To be able to handle that the peer has done a shutdown on the write side, the {exit_on_close, false} option is useful.

EXAMPLES

The following example illustrates usage of the {active,once} option and multiple accepts by implementing a server as a number of worker processes doing accept on one single listen socket. The start/2 function takes the number of worker processes as well as a port number to listen for incoming connections on. If LPort is specified as 0, an ephemeral portnumber is used, why the start function returns the actual portnumber allocated:

start(Num,LPort) -> case gen_tcp:listen(LPort,[{active, false},{packet,2}]) of {ok, ListenSock} -> start_servers(Num,ListenSock), {ok, Port} = inet:port(ListenSock), Port; {error,Reason} -> {error,Reason} end.

start_servers(0,_) -> ok; start_servers(Num,LS) -> spawn(?MODULE,server,[LS]), start_servers(Num-1,LS).

server(LS) -> case gen_tcp:accept(LS) of {ok,S} -> loop(S), server(LS); Other -> io:format("accept returned ~w - goodbye!~n",[Other]), ok end.

loop(S) -> inet:setopts(S,[{active,once}]), receive {tcp,S,Data} -> Answer = process(Data), % Not implemented in this example gen_tcp:send(S,Answer), loop(S); {tcp_closed,S} -> io:format("Socket ~w closed [~w]~n",[S,self()]), ok end.

A simple client could look like this:

client(PortNo,Message) -> {ok,Sock} = gen_tcp:connect("localhost",PortNo,[{active,false}, {packet,2}]), gen_tcp:send(Sock,Message), A = gen_tcp:recv(Sock,0), gen_tcp:close(Sock), A.

The fact that the send call does not accept a timeout option, is because timeouts on send is handled through the socket option send_timeout. The behavior of a send operation with no receiver is in a very high degree defined by the underlying TCP stack, as well as the network infrastructure. If one wants to write code that handles a hanging receiver that might eventually cause the sender to hang on a send call, one writes code like the following.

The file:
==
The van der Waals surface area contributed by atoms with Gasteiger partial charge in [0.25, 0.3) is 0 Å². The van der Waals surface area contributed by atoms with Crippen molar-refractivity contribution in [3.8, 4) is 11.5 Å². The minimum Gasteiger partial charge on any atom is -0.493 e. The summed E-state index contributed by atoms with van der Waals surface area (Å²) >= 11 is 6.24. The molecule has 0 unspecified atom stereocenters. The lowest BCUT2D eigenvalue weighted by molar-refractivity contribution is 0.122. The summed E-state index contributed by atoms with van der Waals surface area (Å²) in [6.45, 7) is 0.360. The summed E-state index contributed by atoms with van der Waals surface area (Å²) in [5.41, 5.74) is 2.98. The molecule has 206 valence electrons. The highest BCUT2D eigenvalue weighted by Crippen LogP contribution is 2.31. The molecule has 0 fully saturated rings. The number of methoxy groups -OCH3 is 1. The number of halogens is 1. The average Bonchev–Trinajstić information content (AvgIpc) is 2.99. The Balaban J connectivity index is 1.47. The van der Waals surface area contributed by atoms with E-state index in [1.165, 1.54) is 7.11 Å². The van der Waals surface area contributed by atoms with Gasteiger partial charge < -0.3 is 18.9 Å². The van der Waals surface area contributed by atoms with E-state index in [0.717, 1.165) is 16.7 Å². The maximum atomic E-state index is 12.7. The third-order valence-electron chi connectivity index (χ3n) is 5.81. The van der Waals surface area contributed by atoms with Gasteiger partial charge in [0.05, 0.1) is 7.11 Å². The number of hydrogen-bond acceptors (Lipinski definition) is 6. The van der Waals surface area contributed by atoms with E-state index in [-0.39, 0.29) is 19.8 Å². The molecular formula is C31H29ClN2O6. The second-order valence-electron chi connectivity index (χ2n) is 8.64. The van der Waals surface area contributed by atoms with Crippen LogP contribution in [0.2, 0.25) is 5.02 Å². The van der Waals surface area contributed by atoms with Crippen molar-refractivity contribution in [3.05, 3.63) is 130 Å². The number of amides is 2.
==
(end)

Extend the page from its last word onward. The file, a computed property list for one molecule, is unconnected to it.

Consider a process that receives data from a client process that is to be forwarded to a server on the network. The process has connected to the server via TCP/IP and does not get any acknowledge for each message it sends, but has to rely on the send timeout option to detect that the other end is unresponsive. We could use the send_timeout option when connecting:

... {ok,Sock} = gen_tcp:connect(HostAddress, Port, [{active,false}, {send_timeout, 5000}, {packet,2}]), loop(Sock), % See below ...

In the loop where requests are handled, we can now detect send timeouts:

loop(Sock) -> receive {Client, send_data, Binary} -> case gen_tcp:send(Sock,[Binary]) of {error, timeout} -> io:format("Send timeout, closing!~n", []), handle_send_timeout(), % Not implemented here Client ! {self(),{error_sending, timeout}}, %% Usually, it’s a good idea to give up in case of a %% send timeout, as you never know how much actually %% reached the server, maybe only a packet header?! gen_tcp:close(Sock); {error, OtherSendError} -> io:format("Some other error on socket (~p), closing", [OtherSendError]), Client ! {self(),{error_sending, OtherSendError}}, gen_tcp:close(Sock); ok -> Client ! {self(), data_sent}, loop(Sock) end end.

Usually it would suffice to detect timeouts on receive, as most protocols include some sort of acknowledgment from the server, but if the protocol is strictly one way, the send_timeout option comes in handy

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Ericsson AB GEN_TCP (3) kernel 4.2